IN THIS EPISODE, YOU’LL LEARN:
- How technology and being a practitioner of it can impact one’s approach in real estate investing
- What to specifically look for in real estate when analyzing a city as a whole and when looking at neighborhoods
- How to know which market analysis strategies work best and how to tweak them to suit your situation
- How to leverage virtual assistants as a new and small individual real estate investor
- Why a three-to-five-year exit strategy to divest a property and return the capital to investors is better than holding for the long term
- How to actually apply the strategy to buy for “bad times” and not for “good times” in the real world
- How COVID has affected real estate in the US and how Neal sees office space and commercial real estate performing over the next 10 years
- What future opportunities the Coronavirus is creating
- Lessons Neal learned from the pandemic that he plans to leverage in the future
- And much, much more!
Disclaimer: The transcript that follows has been generated using artificial intelligence. We strive to be as accurate as possible, but minor errors and slightly off timestamps may be present due to platform differences.
Robert Leonard (00:00:02):
On today’s show, I chat with Neal Bawa to discuss how to use a data-driven approach to know where things are heading in real estate, how to leverage technology when finding deals, how to leverage virtual assistants in your real estate business, Neal’s new strategy with fourplexes and much, much more. Neal is the founder and CEO of Grocapitus, CEO of MultifamilyU, and co-founder of the largest multifamily real estate investing meetup in the US. I’m not sure I could pick my number one favorite guest I’ve ever had on the podcast, but if I had to, Neal would definitely be in the running for that spot. This is Neal’s third time joining me on the show, and out of everyone and everything that I’ve studied, whether it be podcasts, books, guests I’ve had on the show, Neal has probably had the biggest impact on my personal real estate investing journey, and I’ve likely implemented the most from what he’s taught me.
Robert Leonard (00:01:02):
Also, one housekeeping note before we get started. There are a lot of changes taking place in the podcast space and with podcast apps specifically. So if you haven’t already, be sure to follow this show in your favorite podcast app so that you get the new episodes each week and every time that they’re released, especially if we do a bonus episode that’s not on schedule, you’ll make sure you get that right away. So be sure to follow the show.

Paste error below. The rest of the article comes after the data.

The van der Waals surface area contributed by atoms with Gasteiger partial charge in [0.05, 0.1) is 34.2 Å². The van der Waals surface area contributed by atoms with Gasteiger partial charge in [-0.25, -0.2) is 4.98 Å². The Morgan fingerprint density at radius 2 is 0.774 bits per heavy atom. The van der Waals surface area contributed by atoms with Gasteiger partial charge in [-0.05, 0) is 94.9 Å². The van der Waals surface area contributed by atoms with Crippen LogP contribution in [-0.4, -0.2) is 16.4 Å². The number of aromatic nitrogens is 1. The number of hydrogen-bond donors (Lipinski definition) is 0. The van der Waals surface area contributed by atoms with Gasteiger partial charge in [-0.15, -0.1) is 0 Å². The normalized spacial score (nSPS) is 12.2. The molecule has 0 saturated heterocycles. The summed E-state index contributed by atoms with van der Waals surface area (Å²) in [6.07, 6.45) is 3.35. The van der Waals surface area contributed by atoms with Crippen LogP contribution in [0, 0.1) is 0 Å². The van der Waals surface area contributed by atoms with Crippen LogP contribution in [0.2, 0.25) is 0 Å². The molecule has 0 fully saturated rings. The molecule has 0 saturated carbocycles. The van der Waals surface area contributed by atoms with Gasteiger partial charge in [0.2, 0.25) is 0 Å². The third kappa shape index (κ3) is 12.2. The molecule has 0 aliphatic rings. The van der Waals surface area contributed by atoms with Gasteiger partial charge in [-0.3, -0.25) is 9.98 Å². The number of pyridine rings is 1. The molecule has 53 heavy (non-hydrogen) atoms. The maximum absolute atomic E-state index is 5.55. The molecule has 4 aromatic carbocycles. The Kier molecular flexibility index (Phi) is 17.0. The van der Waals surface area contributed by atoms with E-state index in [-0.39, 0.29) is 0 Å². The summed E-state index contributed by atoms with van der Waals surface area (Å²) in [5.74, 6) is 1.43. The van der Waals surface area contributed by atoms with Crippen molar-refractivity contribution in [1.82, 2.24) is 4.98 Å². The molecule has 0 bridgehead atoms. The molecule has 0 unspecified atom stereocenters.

Robert Leonard (00:01:30):
All right. Now, let’s get into this conversation with Neal Bawa. I hope you guys all enjoy it as much as I did.
You’re listening to Real Estate Investing by The Investor’s Podcast Network, where your host, Robert Leonard, interviews successful investors from various real estate investing niches to help educate you on your real estate investing journey.
Robert Leonard (00:02:03):
Hey everyone, welcome back to the Real Estate 101 Podcast. As always, I’m your host, Robert Leonard. And with me today, I welcome back Neal Bawa. Welcome to the show, Neal.
Neal Bawa (00:02:13):
Thanks, Robert. Glad to be back.
Robert Leonard (00:02:16):
You are one of the first guests to appear on the show three times. I think I’ve only had one other guest on three times. A lot has changed in the world since we last talked, so I’m excited to have you back to talk about it all. This show has grown quite a bit since the last time you were on. So for those who are new to the show or just haven’t heard our previous two episodes together, tell us a bit about your background and how you got to where you are today.
Neal Bawa (00:02:43):
I’m a technologist. I’m a nerd, steeped in Silicon Valley culture. I’ve had a successful tech career. I’ve had a successful technology exit, and I got into technology and diversity. Most people get into tech by doing some flipping or some loans or buying a single-family rental. In my case, I got started when my boss in my technology company asked me to build a campus from scratch in 2003. And I was freaked out when he said that because I hadn’t even rehabbed my kitchen and he wanted me to build what was a six-and-a-half-million-dollar campus, basically from scratch. I was like, “There’s no way I’m going to do this.” But my boss was brilliant, he knew a lot more about this stuff, and he nudged me and did his part and provided mentors.